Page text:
The green roof is part plug planted and part seeded with a mixture of wildflowers, meadow plants and some sedums. The roof will flower through most of the year and provide habitat for insects and foraging for birds amongst other biodiversity benefits.
Just a quick photo update from a roof I made in March. This was put together with Optigreen substrate, drainage etc and seeds and plug plants from Boningale Nurseries. It is growing well with lots of plant growth for the first year.
Last week I completed another green roof in Streatham. It is on the rear of a really interesting house, a 1930s semi that is getting a complete eco-makeover from the owner. He has insulated the walls inside and out with wood fibre and remade the roof in solar panels and that is just the start. All Stephen’s neighbours find it hard to believe how warm the house is without loads of heating!
Anyway, last Wednesday he set aside so I could come along and help him build a green roof, here are the photos:
I have nearly finished a green roof on a bike shed in Stockwell. It is all ready for planting and the customer has a great plan for herbs and succulents in a geometric pattern.
It looks pretty good at the moment but I will come back with a full update and some details of the build when it is finished.
Even more exciting is the end of the natural insulation project I have been working on all summer. Since I finished the lime plastering the walls have been allowed to dry (it takes a bit longer than normal plaster) and painted with clay paint.
I am pretty pleased with the finished results and the householders are much warmer.
I was pleased to see lots of discussion of the zombie apocalypse on twitter the other day, all sparked by this blog from the US Centre for Disease Control http://blogs.cdc.gov/publichealthmatters/2011/05/preparedness-101-zombie-apocalypse/ So I was thinking about how the zombie apocalypse might affect my business of eco retrofitting, pretty badly I think and I am not sure a bicycle is the right mode of transport to escape from zombies. However I did realise that many of the measures you take to improve the environmental performance of your house would also help you come the zompocalypse.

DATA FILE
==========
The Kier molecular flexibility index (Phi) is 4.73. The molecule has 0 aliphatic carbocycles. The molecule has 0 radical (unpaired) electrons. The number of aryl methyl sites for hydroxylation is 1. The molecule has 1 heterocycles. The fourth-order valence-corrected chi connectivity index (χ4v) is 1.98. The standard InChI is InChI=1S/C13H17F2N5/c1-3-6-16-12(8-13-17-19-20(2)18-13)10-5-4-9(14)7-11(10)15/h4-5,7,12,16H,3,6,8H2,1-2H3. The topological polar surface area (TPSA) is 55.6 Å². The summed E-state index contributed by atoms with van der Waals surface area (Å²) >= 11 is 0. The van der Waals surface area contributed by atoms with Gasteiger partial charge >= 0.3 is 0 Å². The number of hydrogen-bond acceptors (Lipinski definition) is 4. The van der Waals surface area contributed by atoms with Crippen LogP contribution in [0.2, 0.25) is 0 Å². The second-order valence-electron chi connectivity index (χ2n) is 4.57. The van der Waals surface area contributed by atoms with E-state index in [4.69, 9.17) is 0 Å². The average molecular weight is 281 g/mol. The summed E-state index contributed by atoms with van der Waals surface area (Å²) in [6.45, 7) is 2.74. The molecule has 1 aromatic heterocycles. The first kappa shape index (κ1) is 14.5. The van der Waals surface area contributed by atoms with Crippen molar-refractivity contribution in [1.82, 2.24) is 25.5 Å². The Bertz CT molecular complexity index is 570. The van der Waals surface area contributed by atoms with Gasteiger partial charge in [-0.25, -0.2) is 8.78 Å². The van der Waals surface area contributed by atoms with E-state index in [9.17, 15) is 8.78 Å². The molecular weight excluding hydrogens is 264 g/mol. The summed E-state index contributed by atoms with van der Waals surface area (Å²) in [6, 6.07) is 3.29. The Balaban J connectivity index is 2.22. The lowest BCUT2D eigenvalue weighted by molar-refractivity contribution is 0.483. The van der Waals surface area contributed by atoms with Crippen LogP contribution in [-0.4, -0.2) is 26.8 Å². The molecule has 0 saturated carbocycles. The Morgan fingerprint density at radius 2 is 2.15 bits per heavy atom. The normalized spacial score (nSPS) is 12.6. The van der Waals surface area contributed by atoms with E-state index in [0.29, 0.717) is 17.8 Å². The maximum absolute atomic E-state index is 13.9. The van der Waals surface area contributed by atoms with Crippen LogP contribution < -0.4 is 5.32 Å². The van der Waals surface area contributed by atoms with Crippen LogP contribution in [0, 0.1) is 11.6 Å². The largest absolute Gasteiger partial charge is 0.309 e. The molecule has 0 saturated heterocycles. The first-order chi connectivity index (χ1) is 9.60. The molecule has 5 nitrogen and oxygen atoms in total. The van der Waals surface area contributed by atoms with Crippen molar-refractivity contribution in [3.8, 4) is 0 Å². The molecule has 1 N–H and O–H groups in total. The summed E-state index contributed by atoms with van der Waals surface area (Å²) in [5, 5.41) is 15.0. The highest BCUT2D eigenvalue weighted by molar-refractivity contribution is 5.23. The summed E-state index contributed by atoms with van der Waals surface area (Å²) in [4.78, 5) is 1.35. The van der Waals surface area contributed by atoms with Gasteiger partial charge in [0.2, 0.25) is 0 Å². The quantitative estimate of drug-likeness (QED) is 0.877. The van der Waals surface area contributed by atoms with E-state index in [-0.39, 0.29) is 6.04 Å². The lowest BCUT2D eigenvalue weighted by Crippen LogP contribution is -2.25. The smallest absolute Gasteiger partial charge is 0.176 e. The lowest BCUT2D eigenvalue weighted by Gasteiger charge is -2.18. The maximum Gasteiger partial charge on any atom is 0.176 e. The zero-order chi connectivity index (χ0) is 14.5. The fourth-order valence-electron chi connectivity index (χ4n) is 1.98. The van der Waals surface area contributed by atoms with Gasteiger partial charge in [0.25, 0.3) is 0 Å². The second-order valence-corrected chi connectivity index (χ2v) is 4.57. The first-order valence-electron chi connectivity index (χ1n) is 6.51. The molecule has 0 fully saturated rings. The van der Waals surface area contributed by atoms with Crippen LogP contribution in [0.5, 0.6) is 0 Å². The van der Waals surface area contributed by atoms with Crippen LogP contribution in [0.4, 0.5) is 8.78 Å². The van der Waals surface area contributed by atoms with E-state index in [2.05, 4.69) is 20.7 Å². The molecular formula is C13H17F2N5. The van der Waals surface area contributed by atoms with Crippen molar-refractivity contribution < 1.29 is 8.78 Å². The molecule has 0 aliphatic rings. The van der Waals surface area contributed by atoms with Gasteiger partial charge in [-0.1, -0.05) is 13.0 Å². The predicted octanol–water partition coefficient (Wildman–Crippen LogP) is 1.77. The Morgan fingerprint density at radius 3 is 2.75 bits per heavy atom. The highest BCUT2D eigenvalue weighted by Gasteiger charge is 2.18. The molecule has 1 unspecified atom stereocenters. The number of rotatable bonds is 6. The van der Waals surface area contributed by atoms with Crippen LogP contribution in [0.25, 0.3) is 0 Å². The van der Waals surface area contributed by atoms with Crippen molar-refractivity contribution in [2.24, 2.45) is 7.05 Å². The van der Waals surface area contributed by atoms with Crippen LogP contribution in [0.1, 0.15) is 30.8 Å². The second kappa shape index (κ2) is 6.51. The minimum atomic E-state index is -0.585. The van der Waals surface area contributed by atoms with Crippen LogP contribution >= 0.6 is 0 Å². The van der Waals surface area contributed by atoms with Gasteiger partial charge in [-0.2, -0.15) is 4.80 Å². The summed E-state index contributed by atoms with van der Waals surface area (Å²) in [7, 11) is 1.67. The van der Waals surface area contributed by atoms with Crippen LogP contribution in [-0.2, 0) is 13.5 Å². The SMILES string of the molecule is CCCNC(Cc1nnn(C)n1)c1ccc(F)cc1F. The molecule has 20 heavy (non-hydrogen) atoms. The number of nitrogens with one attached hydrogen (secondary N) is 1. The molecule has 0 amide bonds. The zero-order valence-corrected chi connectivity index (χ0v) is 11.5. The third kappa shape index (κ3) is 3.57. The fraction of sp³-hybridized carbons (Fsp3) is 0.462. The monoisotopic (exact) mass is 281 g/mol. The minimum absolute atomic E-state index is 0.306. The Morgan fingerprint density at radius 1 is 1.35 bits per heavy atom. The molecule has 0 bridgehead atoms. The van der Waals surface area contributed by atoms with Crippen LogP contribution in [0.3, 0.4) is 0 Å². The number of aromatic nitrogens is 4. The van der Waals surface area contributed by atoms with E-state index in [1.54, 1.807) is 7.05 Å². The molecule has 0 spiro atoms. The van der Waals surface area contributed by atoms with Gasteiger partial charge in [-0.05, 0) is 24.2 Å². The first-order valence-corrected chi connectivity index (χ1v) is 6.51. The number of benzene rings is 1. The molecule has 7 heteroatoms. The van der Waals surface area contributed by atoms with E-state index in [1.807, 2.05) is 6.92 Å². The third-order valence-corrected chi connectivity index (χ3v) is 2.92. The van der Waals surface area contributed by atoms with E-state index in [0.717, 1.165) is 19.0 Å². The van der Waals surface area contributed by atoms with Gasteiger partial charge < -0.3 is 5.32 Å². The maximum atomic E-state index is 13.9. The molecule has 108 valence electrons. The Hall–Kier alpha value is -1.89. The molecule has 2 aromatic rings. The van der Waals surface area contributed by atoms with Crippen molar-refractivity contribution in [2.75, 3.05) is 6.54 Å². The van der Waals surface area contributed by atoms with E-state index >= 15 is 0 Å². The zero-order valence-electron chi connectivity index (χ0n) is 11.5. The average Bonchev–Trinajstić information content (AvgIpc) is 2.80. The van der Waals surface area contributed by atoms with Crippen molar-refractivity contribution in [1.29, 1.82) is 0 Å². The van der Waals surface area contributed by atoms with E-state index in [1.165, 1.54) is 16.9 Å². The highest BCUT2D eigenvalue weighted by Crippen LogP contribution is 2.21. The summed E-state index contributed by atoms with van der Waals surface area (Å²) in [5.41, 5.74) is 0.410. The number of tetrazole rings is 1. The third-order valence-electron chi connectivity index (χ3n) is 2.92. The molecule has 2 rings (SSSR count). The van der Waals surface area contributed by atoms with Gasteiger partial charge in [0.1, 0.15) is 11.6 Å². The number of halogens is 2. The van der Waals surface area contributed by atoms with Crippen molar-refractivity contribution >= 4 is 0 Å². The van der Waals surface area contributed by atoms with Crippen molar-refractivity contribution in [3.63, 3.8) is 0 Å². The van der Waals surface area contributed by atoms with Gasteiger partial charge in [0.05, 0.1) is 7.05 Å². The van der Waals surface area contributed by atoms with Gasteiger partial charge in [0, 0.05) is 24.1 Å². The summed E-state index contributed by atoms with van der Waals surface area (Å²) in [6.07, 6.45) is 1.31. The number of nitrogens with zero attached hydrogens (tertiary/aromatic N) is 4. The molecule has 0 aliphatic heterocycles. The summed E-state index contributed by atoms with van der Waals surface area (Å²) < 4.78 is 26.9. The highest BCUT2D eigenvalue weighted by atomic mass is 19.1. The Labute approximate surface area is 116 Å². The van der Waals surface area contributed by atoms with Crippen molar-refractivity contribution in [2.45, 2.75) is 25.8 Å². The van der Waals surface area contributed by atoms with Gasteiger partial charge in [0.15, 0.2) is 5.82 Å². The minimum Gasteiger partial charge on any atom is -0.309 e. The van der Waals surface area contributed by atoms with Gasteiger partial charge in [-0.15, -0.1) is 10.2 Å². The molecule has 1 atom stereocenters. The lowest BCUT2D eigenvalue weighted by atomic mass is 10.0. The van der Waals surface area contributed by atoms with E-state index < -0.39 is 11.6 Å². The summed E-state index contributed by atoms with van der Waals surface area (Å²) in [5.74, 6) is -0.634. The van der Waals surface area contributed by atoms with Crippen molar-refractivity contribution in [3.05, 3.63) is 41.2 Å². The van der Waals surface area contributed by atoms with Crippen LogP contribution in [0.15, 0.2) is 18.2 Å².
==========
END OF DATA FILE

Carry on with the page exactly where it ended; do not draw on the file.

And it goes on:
Draught proofing and insulation are essential to cut noise that would reveal your presence to any lurking zombies and also help reduce the chances of any airborne infections. Traditional methods of keeping your house warm, heavy curtains, shutters etc will stop any tell tale flickers of light from your zombie hideaway.
Evading zombies is dirty work so coming home to solar thermal water heating means you can wash the smell of fear right off, providing you can get a safe source of water that is. Perhaps a pond on your green roof could help with this? Of course a green roof could also provide some much needed fresh veg to supplement your diet of looted cans and dried food.
Assuming the zombies have knocked out the sewer and drainage facilities things will be getting pretty smelly so a SUDS system with plenty of reed beds will be an excellent way of processing your waste while reducing possible flooding issues in your neighbourhood.
I also guess that the zombies will have taken out the power network so you will need some way to power your SOS signals for help. Photovoltaics on the roof should solve this as well as providing some power for low energy lighting to illuminate your weapon stripping.
Not sure what happens in the winter, it always seems to be hot in zombie films but I am guessing that even if the zombies do die out power and fuel will still be scarce so ground source heat pumps would be a good way of heating your hideout. If you meet with others and develop a compound you can start to add other measures: a combined heat and power plant would maximise what fuel you have and perhaps a wind turbine wouldn’t attract interest from the zombie hordes.
In summary therefore, going green will help when the zombies come! Next up ‘The rise of the machines, will biodiversity help us fight back?’